In June last year, a 31-year-old named Mike Hall arrived in Greenwich after riding around the world — a distance of 18,000 miles. He completed the ride in 91 days and 18 hours and, in doing so, broke the previous world record by a good couple of weeks, according to the rules set down by the Guinness Book of Records. His vehicle of choice was a carbon fibre On-One Dirty Disco frame, set up to his own specifications. After a successful Tour Divide race in June this year, he’s about to set off again: to ride across Vietnam aboard this custom frame by Matthew Sowter of Saffron Frameworks.
Mike has an engineering background and collaborated with Matthew on the design of the frame, and the final result reveals the wisdom of each. The curved seat stays and top tube, formed from a straight gauge cromoly, offer an amount of flexibility which will be appreciated on the ride across Vietnam. If you look closely, you’ll see a pin at the junction of the seat tube, around which the tubes’ malleability will pivot. That seat tube is also detachable, making international travel more convenient. The half-link chain is only temporary — the Paragon slider dropouts will eventually accommodate a belt drive.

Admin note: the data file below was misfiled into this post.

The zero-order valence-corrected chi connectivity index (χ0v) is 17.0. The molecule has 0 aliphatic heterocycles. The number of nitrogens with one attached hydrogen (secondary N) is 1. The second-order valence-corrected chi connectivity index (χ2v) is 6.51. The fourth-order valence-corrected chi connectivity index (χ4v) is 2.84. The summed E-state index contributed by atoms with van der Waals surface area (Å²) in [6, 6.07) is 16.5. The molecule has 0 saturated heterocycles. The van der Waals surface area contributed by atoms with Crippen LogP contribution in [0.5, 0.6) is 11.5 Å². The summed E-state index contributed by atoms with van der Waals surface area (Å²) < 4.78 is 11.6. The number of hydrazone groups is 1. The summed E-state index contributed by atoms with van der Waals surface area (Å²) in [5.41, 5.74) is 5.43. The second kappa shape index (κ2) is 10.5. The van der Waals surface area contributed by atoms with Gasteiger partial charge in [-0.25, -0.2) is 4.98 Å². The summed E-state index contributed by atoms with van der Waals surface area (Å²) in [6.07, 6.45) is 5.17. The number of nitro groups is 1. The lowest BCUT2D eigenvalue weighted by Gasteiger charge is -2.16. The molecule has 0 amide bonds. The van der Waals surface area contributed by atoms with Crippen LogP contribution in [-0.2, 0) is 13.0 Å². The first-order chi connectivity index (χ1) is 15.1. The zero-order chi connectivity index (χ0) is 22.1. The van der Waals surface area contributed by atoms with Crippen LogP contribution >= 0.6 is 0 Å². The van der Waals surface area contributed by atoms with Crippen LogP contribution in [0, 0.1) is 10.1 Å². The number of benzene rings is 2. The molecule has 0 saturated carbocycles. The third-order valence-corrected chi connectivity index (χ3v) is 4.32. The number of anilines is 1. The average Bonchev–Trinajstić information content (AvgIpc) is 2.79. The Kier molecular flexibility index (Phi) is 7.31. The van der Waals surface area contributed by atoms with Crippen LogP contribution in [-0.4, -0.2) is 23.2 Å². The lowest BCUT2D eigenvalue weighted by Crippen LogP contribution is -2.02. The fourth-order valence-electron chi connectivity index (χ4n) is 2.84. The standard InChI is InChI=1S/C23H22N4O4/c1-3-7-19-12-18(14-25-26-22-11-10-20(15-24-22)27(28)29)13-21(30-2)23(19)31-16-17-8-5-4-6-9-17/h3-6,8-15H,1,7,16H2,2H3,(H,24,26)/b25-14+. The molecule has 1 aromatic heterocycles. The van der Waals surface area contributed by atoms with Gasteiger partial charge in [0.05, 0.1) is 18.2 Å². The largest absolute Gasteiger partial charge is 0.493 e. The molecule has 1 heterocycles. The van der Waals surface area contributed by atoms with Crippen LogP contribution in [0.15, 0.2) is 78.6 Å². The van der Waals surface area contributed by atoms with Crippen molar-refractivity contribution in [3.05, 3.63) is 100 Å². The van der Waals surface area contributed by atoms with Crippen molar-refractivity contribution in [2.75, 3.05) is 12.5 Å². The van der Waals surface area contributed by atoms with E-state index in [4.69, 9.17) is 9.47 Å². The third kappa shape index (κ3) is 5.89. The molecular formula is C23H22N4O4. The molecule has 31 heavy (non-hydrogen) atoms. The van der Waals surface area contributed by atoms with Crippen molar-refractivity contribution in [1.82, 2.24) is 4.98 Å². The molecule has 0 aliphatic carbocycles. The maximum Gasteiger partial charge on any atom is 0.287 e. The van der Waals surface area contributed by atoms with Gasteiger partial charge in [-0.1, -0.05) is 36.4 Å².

Saffron Frameworks offer custom paint via an in-house studio, where the matte-black shade was applied to the frame and forks. The seat tube has been copper-plated, however, so it’ll be a pleasure to see how the South-East Asian humidity will affect it after Mike’s journey. As a reminder of what he’s already achieved, the logo of the World Cycle Race was carved out of the stainless steel seat stay bridge. Mike shouldn’t need much more, he’s riding across Vietnam to raise funds for UK-registered charity, Newborns Vietnam, which supports Vietnam’s Da Nang Hospital for Women and Children.